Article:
.NET Option 1

Add PixelPin for a simple and secure way to access your .Net site

Create a New Project (Optional)

Please note that we provide two sample projects that have the PixelPin plugin already integrated. These can be used as a starting point or alternatively to compare to your own projects for troubleshooting. There is an MVC Example and a Web Forms Example.

If you are starting from scratch, use File->New->Project. Do NOT choose "Web Site", which is mainly designed for static content and requires a lot more code before it works as an application.

In the New Project dialog, choose either a Web Forms or an MVC project. Both are compatible with the OAuth2 libraries. You can choose C# or VB.Net but the examples below show C# only and will need to be modified for VB accordingly.

Get NuGet package manager

To add the required PixelPin plugin (DotNetOpenAuth client for PixelPin and ASP.Net Membership), the best way is to use the NuGet package manager. Please check to find out whether you already have NuGet integrated into Visual Studio by right-clicking the references folder of your project and looking for the menu option to "Manage NuGet Packages..." or otherwise, use Tools->Extensions and Updates to search for and install it.

Install the PixelPin NuGet Package

Using NuGet (right-click references and choose Manage NuGet Packages), Search for "PixelPin" and add the DotNetOpenAuth client for PixelPin and ASP.Net Membership.

Adding via NuGet can often add too many additional libraries. You don’t, for instance, need relying party, OAuth (as opposed to OAuth2) or openid dlls.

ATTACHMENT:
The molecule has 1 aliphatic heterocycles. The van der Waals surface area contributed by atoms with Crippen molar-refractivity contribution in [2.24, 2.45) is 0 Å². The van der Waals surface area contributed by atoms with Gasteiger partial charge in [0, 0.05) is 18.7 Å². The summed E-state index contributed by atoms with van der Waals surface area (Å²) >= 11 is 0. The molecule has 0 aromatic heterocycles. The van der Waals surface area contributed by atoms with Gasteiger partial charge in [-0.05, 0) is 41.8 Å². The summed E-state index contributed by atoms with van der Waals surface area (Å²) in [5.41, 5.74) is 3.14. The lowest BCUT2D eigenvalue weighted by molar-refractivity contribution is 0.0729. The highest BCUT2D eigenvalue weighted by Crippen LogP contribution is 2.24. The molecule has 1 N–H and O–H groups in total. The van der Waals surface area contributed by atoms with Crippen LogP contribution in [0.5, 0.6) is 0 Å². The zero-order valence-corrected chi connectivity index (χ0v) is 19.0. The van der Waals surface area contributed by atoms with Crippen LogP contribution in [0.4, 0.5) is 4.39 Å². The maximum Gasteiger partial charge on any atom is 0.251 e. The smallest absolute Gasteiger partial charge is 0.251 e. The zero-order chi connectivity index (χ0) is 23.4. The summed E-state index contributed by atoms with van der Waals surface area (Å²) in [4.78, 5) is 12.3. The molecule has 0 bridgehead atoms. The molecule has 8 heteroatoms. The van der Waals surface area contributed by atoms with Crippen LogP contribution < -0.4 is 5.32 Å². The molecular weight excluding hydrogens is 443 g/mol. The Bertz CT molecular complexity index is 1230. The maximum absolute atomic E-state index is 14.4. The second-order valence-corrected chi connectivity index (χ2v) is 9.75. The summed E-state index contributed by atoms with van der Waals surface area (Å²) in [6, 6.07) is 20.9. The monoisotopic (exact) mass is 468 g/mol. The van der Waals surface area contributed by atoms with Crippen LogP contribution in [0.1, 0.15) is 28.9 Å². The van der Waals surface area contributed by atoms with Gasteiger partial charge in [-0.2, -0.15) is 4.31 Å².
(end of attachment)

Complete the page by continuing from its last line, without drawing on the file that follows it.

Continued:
Create a PixelPin developer account

You can get a PixelPin developer account from the Accounts section after logging in. After registering the account, make sure you write down the client code and secret on the final page. See below in the MVC or webforms section for the default .Net redirect URIs for MVC and web forms. Note, you can register the base URI without the querystring which is ignored when the OAuth2 request is checked. This is because the querystring usually has variables in it.

New .Net Projects

If you have a new project (or a recent one that has not been heavily edited), Visual Studio will have created you a file under App_Start called AuthConfig.cs/.vb where you can configure the settings for your PixelPin developer account.

Existing .Net Projects (optional)

If you are applying PixelPin to an existing site, you will need to add the following code to your project. Note, if you get stuck, the easiest thing to do is to create a new project in the same style (MVC/Web Forms) as your existing project and use the new code as a reference for the changes you need to make. The changes will also depend on whether you already have external providers configured for Single-Sign-On, in which case you should just be able to download the PixelPin provider and configure it.

  1. There are many possible combinations of existing projects, therefore some of these pieces of code might already exist and therefore do not need to be added.